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We don’t have enough time to care for patients, say nurses

UNISON survey indicates that permanent staffing:patient ratios still too low

Caroline White

Monday, 14 April 2014

Two thirds of nursing staff say they don’t have enough time to care properly for patients, while over half say that care was left undone as a result, reveals a survey* of almost 3,000 nurses issued by the health sector union UNISON today.

These time pressures existed despite the fact that half of the respondents said they worked through their breaks or beyond their shift, says the union.

The survey, which was undertaken on one day in early March, shows that three quarters of all midwives and 71% of all nurses (general and mental health) said they did not have adequate time with each patient, and 59% of all nurses on a night shift said there were elements of care they were unable to provide.

Over half of respondents (60%) felt that the number of staff working on that day resulted in a lower standard of care, with 45% of nurses saying they were caring for 8 or more patients, rising to 53% for night shifts.

Almost half (48%) of respondents described their organisation as either being at risk of a similar situation to Mid-Staffs, or stated that it was already happening in parts, or across, their hospital.

Independent evidence shows that there is a clear link between lower nursing staff to patient ratios and a heightened risk of dying while in hospital, says the union.

Gail Adams, UNISON head of nursing, said: “One of the most damaging findings of this survey is how little has changed since last year. Despite all the government rhetoric, despite the Francis, Keogh and Cavendish reports, the spectre of another Mid-Staffs still looms large over the NHS. Progress on safe staffing levels has been glacial and that means poorer care and patients still at risk.”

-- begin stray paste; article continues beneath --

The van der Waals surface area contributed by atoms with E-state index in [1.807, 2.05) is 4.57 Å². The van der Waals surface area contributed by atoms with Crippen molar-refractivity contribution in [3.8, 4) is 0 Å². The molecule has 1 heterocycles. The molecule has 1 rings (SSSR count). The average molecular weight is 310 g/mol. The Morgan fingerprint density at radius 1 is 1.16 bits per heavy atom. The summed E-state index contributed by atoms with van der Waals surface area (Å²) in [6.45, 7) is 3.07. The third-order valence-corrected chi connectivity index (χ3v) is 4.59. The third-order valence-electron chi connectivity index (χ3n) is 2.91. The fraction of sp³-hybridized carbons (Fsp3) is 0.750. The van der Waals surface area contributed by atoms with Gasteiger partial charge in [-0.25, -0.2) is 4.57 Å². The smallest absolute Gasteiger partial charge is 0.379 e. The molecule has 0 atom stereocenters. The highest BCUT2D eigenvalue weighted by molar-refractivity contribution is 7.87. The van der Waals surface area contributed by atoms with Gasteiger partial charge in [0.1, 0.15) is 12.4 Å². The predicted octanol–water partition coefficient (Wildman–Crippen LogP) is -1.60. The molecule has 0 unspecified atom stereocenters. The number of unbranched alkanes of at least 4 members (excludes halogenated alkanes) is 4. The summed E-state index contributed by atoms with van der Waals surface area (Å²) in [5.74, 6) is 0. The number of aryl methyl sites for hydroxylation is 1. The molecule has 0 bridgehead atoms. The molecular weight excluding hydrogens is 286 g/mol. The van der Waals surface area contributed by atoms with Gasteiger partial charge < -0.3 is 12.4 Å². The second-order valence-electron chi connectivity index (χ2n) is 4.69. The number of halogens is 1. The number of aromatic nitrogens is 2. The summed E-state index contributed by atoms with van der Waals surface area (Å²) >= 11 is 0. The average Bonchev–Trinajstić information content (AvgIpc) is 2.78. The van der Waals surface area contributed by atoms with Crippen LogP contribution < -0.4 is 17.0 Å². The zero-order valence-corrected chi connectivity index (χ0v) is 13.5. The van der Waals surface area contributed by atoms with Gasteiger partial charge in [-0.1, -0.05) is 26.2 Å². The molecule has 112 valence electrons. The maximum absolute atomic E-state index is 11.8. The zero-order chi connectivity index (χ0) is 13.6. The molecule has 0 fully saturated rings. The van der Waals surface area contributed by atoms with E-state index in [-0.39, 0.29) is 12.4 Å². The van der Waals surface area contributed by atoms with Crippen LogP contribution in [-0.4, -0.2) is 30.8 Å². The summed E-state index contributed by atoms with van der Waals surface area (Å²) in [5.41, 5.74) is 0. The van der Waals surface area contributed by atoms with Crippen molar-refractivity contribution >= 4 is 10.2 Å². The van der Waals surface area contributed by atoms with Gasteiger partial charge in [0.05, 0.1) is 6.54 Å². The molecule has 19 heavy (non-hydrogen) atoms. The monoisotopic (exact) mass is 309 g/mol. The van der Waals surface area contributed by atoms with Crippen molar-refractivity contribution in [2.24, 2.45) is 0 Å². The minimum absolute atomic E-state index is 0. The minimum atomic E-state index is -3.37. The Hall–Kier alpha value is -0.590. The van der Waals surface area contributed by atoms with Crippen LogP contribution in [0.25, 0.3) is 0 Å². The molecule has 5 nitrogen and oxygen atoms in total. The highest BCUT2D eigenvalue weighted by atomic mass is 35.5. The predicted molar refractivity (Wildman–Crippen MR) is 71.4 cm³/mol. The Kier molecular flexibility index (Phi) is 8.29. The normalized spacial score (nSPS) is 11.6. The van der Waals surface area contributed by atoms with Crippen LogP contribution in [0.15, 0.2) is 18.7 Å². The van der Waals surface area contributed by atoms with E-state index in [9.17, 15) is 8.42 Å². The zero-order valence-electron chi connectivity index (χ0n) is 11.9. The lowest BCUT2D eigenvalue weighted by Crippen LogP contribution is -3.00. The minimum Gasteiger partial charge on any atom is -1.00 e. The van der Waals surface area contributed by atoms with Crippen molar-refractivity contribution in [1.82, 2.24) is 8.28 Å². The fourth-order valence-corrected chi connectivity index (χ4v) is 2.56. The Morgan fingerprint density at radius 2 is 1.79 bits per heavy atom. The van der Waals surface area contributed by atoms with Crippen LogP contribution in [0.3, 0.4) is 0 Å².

She added: “It’s clear that despite nurses working through breaks and beyond their hours, they simply do not have enough time to give patients the care and attention they need. That is distressing for patients and for the staff trying to care for them.”

One survey respondent said: “I did not feel able to provide the type of care I would have liked to the patients. It felt more like a conveyor belt. No compassion, little dignity, I left at the end of my shift feeling distraught and that perhaps I have made a huge mistake training as a registered nurse.”

The government needed to take swift action and impose legally enforceable nurse to patient ratios, said Ms Adams, a move supported by two thirds of survey respondents.

The survey responses also indicate a continuing over reliance on bank and agency staff, with 45% of respondents saying that they worked alongside one or more agency/bank workers.

The regular use of these staff is not cost effective or in the best interests of patients, says the union, which points to anecdotal evidence suggesting that some hospitals draft in bank or agency staff when they are expecting a Care Quality Commission inspection.

“Relying on bank or agency nurses because of understaffing is a false economy. It is frustrating for existing staff because they are often unfamiliar with the ward and it is unfair on patients who experience a lack of continuity of care. The answer is to ensure that there are sufficient established nursing posts to provide safe dignified and compassionate care,” said Ms Adams.


* Running on empty: NHS staff stretched to the limit. UNISON’s staffing levels survey 2014.

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